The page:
Have you been warned of the risks of composting weeds and you don’t know if you can compost them? Weeding is a dreaded garden activity because it might be hard to get rid of these longlasting and resistant plants. Weeds are plants hard to pull, they give plenty of seeds and multiply everywhere. Sometimes weeds climb on other plants, and in some cases, they can even smother others to death by weight or in a parasitic relation.
We find ourselves weeding through the garden every other day, but weeds keep popping up. We then find ourselves facing a new problem: what to do with the weeds we just pulled? Can you compost weeds?
Can You Compost Weeds?
Weeds never die is a common saying, but what are weeds and why do they “never die”?
Many say weeds shouldn’t be thrown into the compost bin. Weeds have very resistant seeds, that can remain alive even above 65°C (or 149°F). Most composts get to only 45-50°C (°F), because of many factors, such as:
- Small size, warm composts need to be at least 1m3 (27 ft³).
- Not enough green organic matter was mixed in, in relation to the brown organic matter added. You can fix this lack of Nitrogen in the mix by adding more of the greens or even add some urine (with a concentrated and readily available nitrogen).
- Not turning it over often enough. How often do you turn it over? Once a week or once a month?
- The climate where you keep the compost is too dry, too wet, or too cold. This can set back the decomposing process in your compost
Composting of Weeds, how to succeed?
In order to succeed in composting weeds, the best thing to do is to observe the most common weeds in the location and learn how they look like in different life stages. Weed out as soon as you spot a weed in your garden, the sooner the better.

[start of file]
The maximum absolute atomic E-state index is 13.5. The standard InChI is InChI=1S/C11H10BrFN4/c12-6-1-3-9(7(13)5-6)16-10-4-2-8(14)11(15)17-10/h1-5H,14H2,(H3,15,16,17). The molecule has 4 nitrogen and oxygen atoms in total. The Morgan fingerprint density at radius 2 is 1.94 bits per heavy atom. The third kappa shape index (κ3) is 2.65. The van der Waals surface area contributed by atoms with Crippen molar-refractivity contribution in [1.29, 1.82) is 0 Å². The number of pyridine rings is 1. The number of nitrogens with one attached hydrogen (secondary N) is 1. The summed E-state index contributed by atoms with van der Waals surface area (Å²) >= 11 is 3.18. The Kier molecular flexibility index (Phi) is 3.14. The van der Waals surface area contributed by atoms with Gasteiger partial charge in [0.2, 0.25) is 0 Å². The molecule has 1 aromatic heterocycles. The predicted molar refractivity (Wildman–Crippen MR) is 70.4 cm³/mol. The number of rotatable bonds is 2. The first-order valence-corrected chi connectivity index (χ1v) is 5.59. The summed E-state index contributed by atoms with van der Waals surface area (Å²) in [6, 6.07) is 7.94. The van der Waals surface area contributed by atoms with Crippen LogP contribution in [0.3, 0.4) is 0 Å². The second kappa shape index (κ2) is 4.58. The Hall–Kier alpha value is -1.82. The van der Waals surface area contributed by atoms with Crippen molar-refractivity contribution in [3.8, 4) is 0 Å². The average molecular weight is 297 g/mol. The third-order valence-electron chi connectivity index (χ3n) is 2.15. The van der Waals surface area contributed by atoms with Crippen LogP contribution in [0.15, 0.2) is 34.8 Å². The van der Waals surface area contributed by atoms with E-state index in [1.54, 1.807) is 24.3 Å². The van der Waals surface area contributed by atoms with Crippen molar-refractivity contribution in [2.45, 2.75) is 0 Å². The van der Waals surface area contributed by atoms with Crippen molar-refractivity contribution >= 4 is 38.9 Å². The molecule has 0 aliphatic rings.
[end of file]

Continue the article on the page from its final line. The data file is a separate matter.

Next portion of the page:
Once it flowers, the plant will start producing seeds very quickly, and decomposing the weeds in the compost may not be enough to inactivate the seeds. When you fertilize your soil with the uncomposted weed’s seeds, they will eventually find the conditions to germinate, making it a never-ending process of weeding.
Compost usually warms up, but in order to break the weeds seeds cycle, we must guarantee the heat to persist (above 65°C/ 149°F) during at least fifteen days in a row.
The Quick Guide To Composting Weeds Successfully
- Make sure you build a big compost pile to ensure its proper warming process. The size of the compost container should be double the volume of the final compost you want to obtain. You may find very detailed instructions on how to build six different types of compost bins or containers and their optimum sizes in this article.
- Cut organic matter into small pieces when possible.
- Add enough brown organic matter to balance recently trimmed weeds (green matter). One bucket of green organic matter and one bucket of brown organic matter -or a bit more- is a good volume relation (1:1).
- Keep the moisture content between 40 to 60%. The compost mix should feel moist to the touch.
- Add chopped up weeds that have not yet flowered.
- Turn the compost over frequently (at least twice a month).
- Most importantly: compost weeds before they get to flower.
Why Are Weeds Good For The Garden?
The weeds of your garden have functions in the ecosystems.
1. Weeds are plants designed by Nature to regenerate soils. They like to grow especially in borders, eroded or poor soils, and besides trails and roads.
2. Weeds are very resilient plants that prepare the soils for other more nutrient demanding plants in ecological succession.
3. When soil is left bare or is turned around during tilling, seeds of weeds germinate easily and start their life mission: to hold the soil and nurture it.
4. Weeds tend to be highly medicinal, nutritious, or can be extremely toxic.
5. Many weeds have superpowers to absorb high quantities of certain minerals from the soil. Some of them are even used to regenerate heavily polluted soils (from contaminants such as oil, gasoline, and heavy metals).
6. Many animals develop a special relation to these kinds of plants and seek them for specific therapeutic results, including us humans.
7. They have accompanied humans during the ages and have a history of being related to witches, wizards, healers, and shamans all around the world.
If you have more tips, leave in the comments what has worked for you when you compost weeds from your garden.
Go often to the house of thy friend, for weeds soon choke up the unused path.
– Scandinavian proverb